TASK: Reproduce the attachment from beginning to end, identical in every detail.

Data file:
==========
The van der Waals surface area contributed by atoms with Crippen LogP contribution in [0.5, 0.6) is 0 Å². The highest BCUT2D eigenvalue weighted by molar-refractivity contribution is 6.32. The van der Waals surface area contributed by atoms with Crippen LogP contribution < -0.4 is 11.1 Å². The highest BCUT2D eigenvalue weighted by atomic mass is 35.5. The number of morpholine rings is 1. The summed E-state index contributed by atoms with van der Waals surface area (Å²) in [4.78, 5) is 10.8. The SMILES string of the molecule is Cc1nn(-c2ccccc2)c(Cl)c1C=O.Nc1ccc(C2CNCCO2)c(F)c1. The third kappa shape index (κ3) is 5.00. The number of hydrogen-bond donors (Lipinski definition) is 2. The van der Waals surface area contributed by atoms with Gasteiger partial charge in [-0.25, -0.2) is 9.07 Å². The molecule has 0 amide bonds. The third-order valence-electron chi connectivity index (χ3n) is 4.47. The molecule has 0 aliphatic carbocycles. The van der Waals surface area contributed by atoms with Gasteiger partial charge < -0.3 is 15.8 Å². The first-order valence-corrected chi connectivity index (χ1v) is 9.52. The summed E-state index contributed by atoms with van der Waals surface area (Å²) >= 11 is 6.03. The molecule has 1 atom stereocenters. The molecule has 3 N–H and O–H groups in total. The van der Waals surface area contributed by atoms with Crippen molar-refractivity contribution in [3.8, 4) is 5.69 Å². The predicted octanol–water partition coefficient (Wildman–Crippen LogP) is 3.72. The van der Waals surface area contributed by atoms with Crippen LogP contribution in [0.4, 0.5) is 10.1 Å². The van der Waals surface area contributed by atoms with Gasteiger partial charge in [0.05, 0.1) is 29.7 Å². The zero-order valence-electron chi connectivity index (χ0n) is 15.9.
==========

The van der Waals surface area contributed by atoms with Crippen LogP contribution in [0.5, 0.6) is 0 Å². The highest BCUT2D eigenvalue weighted by molar-refractivity contribution is 6.32. The van der Waals surface area contributed by atoms with Crippen LogP contribution < -0.4 is 11.1 Å². The highest BCUT2D eigenvalue weighted by atomic mass is 35.5. The number of morpholine rings is 1. The summed E-state index contributed by atoms with van der Waals surface area (Å²) in [4.78, 5) is 10.8. The SMILES string of the molecule is Cc1nn(-c2ccccc2)c(Cl)c1C=O.Nc1ccc(C2CNCCO2)c(F)c1. The third kappa shape index (κ3) is 5.00. The number of hydrogen-bond donors (Lipinski definition) is 2. The van der Waals surface area contributed by atoms with Gasteiger partial charge in [-0.25, -0.2) is 9.07 Å². The molecule has 0 amide bonds. The third-order valence-electron chi connectivity index (χ3n) is 4.47. The molecule has 0 aliphatic carbocycles. The van der Waals surface area contributed by atoms with Gasteiger partial charge < -0.3 is 15.8 Å². The first-order valence-corrected chi connectivity index (χ1v) is 9.52. The summed E-state index contributed by atoms with van der Waals surface area (Å²) >= 11 is 6.03. The molecule has 1 atom stereocenters. The molecule has 3 N–H and O–H groups in total. The van der Waals surface area contributed by atoms with Crippen molar-refractivity contribution in [3.8, 4) is 5.69 Å². The predicted octanol–water partition coefficient (Wildman–Crippen LogP) is 3.72. The van der Waals surface area contributed by atoms with Crippen LogP contribution in [0.4, 0.5) is 10.1 Å². The van der Waals surface area contributed by atoms with Gasteiger partial charge in [0.05, 0.1) is 29.7 Å². The zero-order valence-electron chi connectivity index (χ0n) is 15.9.